Spirometry is widely used in clinical practice as it provides detailed and easy-to-interpret information on pulmonary function. The use of spirometry is necessary for the evaluation and follow-up of respiratory diseases and for confirmation of return to respiratory normality [7]. Spirometry is particularly essential for the monitoring and follow-up of respiratory diseases such as asthma and chronic obstructive pulmonary disease (COPD) and of the respiratory complications of stroke [8]. Thus, spirometry should be a part of any routine health examination of subjects at risk of developing pulmonary diseases [9]. However, there are limitations to the frequent use of spirometry in primary care [10]. Firstly, the spirometry is not a very portable apparatus, so it is not ideal for monitoring individual patients. Secondly, it is expensive as specific components consist of specialized disposable accessories [11]. Thirdly, its use requires special training and periodical refresher training of primary care professionals. [12, 13] Consequently, more convenient measures need to be developed and evaluated for use in clinical settings.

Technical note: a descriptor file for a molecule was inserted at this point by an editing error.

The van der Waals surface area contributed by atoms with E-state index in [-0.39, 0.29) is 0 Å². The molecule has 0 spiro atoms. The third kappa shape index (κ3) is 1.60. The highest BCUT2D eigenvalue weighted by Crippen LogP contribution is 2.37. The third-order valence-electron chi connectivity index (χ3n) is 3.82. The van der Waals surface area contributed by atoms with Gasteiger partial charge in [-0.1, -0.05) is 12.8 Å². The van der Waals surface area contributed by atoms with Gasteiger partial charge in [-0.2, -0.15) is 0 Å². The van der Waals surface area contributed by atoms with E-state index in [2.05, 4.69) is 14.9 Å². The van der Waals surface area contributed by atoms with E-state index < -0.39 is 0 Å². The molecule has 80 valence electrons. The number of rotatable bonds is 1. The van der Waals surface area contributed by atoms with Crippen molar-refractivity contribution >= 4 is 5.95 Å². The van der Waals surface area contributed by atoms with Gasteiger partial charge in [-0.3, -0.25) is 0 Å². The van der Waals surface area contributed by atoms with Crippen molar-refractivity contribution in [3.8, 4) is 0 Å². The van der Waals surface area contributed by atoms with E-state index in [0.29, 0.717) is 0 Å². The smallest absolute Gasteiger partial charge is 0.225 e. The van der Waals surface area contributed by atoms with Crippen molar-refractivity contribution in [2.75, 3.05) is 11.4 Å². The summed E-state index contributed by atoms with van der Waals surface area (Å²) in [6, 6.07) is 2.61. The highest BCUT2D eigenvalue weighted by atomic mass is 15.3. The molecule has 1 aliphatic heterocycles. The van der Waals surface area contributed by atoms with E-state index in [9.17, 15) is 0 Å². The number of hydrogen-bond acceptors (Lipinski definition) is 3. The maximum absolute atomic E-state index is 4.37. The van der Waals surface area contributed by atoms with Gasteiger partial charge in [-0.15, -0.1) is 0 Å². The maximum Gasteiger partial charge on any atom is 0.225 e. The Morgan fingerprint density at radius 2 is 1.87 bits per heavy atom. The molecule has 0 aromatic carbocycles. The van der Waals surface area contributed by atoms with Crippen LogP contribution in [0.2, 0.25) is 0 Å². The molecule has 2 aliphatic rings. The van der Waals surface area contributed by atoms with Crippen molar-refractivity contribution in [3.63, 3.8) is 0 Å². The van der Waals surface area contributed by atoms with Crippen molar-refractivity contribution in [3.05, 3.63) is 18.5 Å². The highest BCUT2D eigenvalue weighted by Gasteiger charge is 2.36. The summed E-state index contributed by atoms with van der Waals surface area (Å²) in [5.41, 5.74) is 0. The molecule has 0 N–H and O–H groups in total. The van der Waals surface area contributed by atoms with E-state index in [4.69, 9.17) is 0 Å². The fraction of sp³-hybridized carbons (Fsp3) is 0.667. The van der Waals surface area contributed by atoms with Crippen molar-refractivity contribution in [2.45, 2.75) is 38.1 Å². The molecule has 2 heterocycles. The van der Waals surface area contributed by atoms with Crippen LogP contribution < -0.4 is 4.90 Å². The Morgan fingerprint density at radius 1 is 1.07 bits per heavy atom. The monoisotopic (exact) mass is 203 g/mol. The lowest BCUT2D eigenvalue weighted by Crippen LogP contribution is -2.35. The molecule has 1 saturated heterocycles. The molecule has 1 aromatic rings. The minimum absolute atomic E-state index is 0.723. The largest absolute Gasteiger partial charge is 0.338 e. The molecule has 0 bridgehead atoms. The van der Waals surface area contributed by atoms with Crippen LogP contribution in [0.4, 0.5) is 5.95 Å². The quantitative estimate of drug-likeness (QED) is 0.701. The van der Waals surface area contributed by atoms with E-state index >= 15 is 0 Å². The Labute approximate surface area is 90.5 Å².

In recent times, smartphone game-based assessment (SGA) has been gaining in popularity as an alternative to laboratory assessments. These measurements are suggested as practical solutions for lowering cost as well as improving accessibility, convenience, and portability [14]. An SGA application requires that subjects perform physical activities and makes it possible for users to monitor their physical activity level while performing game-exercises [15]. Some studies have investigated the effectiveness of smartphone applications as assessment tools [1416]. They found out that the use of the SGA can be suitable for clinician analysis. Breathing+ (Breathing+ package, Breathing Labs, Slovenia) is a SGA, downloadable on a laptop or smartphone and requiring a headset, which acts as a breathing trainer to enhance its user's respiratory function. Joo, Shin [17] reported enhanced respiratory function in stroke patients when intervention was conducted using this application. However, it is unknown whether this SGA can be used as an assessment tool beyond a single treatment protocol in the pulmonary rehabilitation of stroke patients. Hence, the aims of this study were (1) to quantify the reliability of SGA for pulmonary function and (2) to assess the validity of pulmonary function SGA in comparison to spirometry.

2. Materials and Methods

2.1. Subjects